- How the boundary changed over time particularly around the Home Counties.
His preliminary results seem to vindicate the theories of historians such as R.H.C. Davis and David N. Dumville. For example, the Danelaw boundary does seem to follow Watling Street and the Kingdom of Wessex does seem to have held on to the Kingdom of Essex. It also seems that the political effect of the border has been felt for centuries after its creation, and may even have impacted the creation of the current post code sectors in the 1960s!
This methodology will hopefully allow him to examine how the dividing line affected trade by feeding seemingly disparate pieces of data into a relational database. To assess the effect the Danelaw boundary had on surrounding communities, Alex is comparing it to similar political boundaries from around the world, such as the Green Line in Cyprus.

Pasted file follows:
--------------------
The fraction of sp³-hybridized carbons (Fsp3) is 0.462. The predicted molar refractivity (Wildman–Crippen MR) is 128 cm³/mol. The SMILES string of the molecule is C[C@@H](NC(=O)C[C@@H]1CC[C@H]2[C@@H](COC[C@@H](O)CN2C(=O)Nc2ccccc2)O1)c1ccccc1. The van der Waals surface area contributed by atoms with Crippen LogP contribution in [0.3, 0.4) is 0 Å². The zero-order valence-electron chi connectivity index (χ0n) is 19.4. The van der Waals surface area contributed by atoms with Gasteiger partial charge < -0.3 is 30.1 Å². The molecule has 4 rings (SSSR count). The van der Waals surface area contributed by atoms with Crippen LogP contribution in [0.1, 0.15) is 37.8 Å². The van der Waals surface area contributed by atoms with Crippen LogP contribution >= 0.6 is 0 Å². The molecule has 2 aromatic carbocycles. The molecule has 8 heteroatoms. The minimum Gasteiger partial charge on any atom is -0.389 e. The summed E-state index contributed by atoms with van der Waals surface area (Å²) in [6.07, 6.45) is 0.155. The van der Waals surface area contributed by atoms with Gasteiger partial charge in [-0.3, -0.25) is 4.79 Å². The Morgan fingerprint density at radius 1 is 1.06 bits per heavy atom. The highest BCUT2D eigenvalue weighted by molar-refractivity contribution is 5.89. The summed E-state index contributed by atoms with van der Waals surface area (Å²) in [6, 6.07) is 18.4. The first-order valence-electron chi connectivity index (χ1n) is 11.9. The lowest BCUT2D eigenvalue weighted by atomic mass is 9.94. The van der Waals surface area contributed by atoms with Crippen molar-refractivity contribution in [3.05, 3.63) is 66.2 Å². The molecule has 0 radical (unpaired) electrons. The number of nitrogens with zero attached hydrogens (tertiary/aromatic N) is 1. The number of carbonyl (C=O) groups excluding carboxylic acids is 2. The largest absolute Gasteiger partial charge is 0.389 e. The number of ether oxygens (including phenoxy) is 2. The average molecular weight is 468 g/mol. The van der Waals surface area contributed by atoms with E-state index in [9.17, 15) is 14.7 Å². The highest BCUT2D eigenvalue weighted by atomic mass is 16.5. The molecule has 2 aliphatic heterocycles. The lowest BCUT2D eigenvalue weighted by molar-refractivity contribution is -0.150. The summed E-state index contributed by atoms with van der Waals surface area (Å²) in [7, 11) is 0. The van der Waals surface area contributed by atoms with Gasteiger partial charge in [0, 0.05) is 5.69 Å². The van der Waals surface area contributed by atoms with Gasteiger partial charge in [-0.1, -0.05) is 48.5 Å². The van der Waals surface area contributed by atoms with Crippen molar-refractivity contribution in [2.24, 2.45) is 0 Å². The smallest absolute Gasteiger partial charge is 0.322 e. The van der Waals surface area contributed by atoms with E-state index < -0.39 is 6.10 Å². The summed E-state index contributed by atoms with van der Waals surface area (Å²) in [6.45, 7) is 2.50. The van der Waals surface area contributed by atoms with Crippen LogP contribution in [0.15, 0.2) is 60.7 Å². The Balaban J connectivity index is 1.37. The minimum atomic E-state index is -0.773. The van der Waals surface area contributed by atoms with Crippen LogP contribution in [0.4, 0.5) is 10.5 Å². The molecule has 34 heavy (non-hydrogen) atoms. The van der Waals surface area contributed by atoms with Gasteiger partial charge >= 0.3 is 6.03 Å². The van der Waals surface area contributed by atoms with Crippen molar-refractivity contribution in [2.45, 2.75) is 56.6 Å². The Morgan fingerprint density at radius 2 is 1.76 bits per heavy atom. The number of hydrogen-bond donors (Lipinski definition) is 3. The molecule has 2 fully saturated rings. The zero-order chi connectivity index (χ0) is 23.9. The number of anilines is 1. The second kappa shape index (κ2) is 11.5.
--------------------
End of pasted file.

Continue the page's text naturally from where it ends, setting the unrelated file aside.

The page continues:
See related pages:
- Report on the Geophysical Survey of the lower field of Batford Farm
- Also William Fisher’s memories of living in one of the three cottages opposite Bonny Boys Farm (550 on the Tithe Map)
Alex conducted a more extensive survey of the lower field of Batford Farm in the spring of 2016, which confirmed the presence of archaeological remains which will require further investigation, as reported in the Herts Advertiser of 15 December 2016.